In addition, studying asteroids could help humans figure out methods to prevent large ones from colliding with Earth, he said. _WSJ
Private space enterprise is the best hope for establishing a permanent and expanding human presence off-planet. The biggest obstacle is governmental and inter-governmental fears that private groups might become powerful enough to escape the control of Earth governments.

While such an escape is likely to happen eventually -- unless humans give themselves up to lefty-Luddite green faux environmental primitivism -- the kind of people who are attracted to top governmental and inter-governmental office these days are not usually the kind of persons who willingly give up control over others.

For now, as long as money-making space enterprises are willing to pay their taxes and tributes to Earthly bureaucracies, they may be allowed to sample a tiny part of the resource wealth which has always circled above, just out of reach.

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4 Comments:

Blogger Eric said...

The thing is, most scientific discoveries can be researched by smaller and smaller teams, it's a benefit of automation. Space Flight has had a decrease in cost over time, though I'm not sure if it rivals the decreases we see in biotech and drone research.

Lawyers are trying their damnedest to keep track of 3d printing technology so that they can enforce intellectual property and keep the current system in line. If you were ruling over a third world shit hole with control systems in place it would be a lot easier to suppress the technology, but we're at the center of the innovation for the technology.

It's a little different because we don't have the overwhelming advantage in space travel compared to a few other countries, but it's still basically true.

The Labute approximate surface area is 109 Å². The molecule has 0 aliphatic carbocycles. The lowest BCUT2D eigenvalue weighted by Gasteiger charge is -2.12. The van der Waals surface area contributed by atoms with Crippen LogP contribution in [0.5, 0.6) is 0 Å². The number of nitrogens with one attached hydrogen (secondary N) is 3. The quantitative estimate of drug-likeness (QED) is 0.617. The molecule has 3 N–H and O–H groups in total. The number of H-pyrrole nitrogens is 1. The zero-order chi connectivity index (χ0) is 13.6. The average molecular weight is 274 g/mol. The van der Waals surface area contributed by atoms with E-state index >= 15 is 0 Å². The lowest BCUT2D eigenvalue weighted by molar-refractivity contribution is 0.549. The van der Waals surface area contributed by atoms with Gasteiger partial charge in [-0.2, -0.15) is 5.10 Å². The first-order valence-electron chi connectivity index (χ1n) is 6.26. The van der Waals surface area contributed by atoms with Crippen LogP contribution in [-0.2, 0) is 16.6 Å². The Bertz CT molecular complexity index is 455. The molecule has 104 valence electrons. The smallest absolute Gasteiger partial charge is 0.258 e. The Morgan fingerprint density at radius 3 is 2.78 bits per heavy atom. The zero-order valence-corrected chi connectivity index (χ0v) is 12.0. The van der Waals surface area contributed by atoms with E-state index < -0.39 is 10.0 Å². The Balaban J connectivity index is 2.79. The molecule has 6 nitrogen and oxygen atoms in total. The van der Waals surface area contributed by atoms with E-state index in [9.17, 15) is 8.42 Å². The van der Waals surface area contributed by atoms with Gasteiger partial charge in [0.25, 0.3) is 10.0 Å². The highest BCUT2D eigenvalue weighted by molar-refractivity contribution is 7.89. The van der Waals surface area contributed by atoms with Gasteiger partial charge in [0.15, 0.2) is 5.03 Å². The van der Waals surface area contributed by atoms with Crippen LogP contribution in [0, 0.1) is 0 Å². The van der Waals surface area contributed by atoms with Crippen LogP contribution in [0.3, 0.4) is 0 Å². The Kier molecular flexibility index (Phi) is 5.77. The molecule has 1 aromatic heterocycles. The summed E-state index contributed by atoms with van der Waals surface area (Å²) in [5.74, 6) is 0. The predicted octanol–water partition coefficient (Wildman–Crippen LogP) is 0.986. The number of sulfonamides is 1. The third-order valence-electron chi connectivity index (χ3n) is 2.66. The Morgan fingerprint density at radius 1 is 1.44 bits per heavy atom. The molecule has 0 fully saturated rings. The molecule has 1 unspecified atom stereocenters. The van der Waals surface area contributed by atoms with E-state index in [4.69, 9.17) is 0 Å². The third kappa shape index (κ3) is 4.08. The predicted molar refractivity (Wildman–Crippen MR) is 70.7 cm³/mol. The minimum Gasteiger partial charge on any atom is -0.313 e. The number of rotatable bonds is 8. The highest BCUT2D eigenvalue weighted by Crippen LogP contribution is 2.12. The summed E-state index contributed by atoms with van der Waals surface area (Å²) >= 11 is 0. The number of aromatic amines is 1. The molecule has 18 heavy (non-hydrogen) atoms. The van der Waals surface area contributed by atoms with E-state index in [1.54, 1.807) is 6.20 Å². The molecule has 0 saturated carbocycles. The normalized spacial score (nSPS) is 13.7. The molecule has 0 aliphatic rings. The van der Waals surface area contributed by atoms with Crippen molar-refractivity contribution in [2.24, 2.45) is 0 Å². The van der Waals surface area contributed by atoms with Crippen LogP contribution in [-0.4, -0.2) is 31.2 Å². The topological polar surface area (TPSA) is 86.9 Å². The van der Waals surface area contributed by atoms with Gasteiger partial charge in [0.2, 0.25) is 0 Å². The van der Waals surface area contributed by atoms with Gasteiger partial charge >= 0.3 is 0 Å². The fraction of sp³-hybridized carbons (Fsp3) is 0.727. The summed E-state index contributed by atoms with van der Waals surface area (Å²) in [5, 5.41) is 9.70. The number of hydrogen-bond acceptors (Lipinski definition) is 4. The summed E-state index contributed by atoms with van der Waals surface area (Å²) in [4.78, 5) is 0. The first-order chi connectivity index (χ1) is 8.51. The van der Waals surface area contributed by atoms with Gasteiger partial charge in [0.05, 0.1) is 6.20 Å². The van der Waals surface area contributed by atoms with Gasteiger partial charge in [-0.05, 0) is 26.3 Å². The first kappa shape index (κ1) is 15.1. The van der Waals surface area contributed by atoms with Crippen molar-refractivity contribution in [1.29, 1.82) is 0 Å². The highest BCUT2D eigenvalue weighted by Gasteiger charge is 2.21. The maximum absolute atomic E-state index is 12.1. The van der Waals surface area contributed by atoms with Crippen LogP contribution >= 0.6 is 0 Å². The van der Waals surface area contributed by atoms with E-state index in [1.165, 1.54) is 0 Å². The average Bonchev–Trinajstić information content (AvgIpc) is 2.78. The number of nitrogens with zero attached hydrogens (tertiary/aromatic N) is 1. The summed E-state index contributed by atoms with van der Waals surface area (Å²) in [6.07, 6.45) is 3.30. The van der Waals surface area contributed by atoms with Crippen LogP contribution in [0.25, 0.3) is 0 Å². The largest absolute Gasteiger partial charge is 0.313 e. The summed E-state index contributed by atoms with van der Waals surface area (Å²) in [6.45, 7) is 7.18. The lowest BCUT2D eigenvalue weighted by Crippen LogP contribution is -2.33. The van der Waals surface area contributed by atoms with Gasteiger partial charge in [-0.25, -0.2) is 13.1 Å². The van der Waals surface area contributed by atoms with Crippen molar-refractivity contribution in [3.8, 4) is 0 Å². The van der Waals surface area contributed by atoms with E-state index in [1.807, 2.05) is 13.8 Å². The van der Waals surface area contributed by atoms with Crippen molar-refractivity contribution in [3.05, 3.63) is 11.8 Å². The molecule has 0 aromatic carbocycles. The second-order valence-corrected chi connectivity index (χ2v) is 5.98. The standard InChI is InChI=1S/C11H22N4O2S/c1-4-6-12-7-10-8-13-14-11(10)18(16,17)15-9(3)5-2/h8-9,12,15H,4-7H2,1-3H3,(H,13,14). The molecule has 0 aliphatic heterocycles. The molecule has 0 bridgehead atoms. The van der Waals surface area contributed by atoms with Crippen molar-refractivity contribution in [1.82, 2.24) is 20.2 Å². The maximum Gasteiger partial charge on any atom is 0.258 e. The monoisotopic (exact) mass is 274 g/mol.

The type of people who are attracted to government offices aren't "forward thinking". They have a heavy emotional investment in the status quo. Gunpowder, automobiles, the PC, the changes that they created were vastly underestimated by the "Elites". Most engineers didn't even see the transition from vacuum tube to transistor coming ahead of time.

Tuesday, 24 April, 2012  
Blogger yamahaeleven said...

Eric, I think you are spot on, I've seen many examples to illustrate your point about ever smaller teams accomplishing ever greater things as knowledge and know how increase.

I'm headed down to the Museum of Flight to observe the press conference, should be a good show.

Tuesday, 24 April, 2012  
Blogger Hell_Is_Like_Newark said...

I wonder if the research in asteroid mining lead to advancements in propulsion systems? We are still stuck with chemical engines, with only some advancements (i.e. Ion Engines). Will one of these investment groups make something out of science fiction a reality? Such as antimatter catalyzed nuclear pulse propulsion?

Tuesday, 24 April, 2012  
Blogger al fin said...

Thanks for the comments, everyone, and looking forward to your report, Yama11.

HILN: Expect an interlocking community of space enterprises to grow up rather quickly, once the supporting cash flow kicks in. The old model of depending on government revenues, bureaucrats, and officeholders to support the human advance into space was guaranteed to keep us stranded on this rock.

Tuesday, 24 April, 2012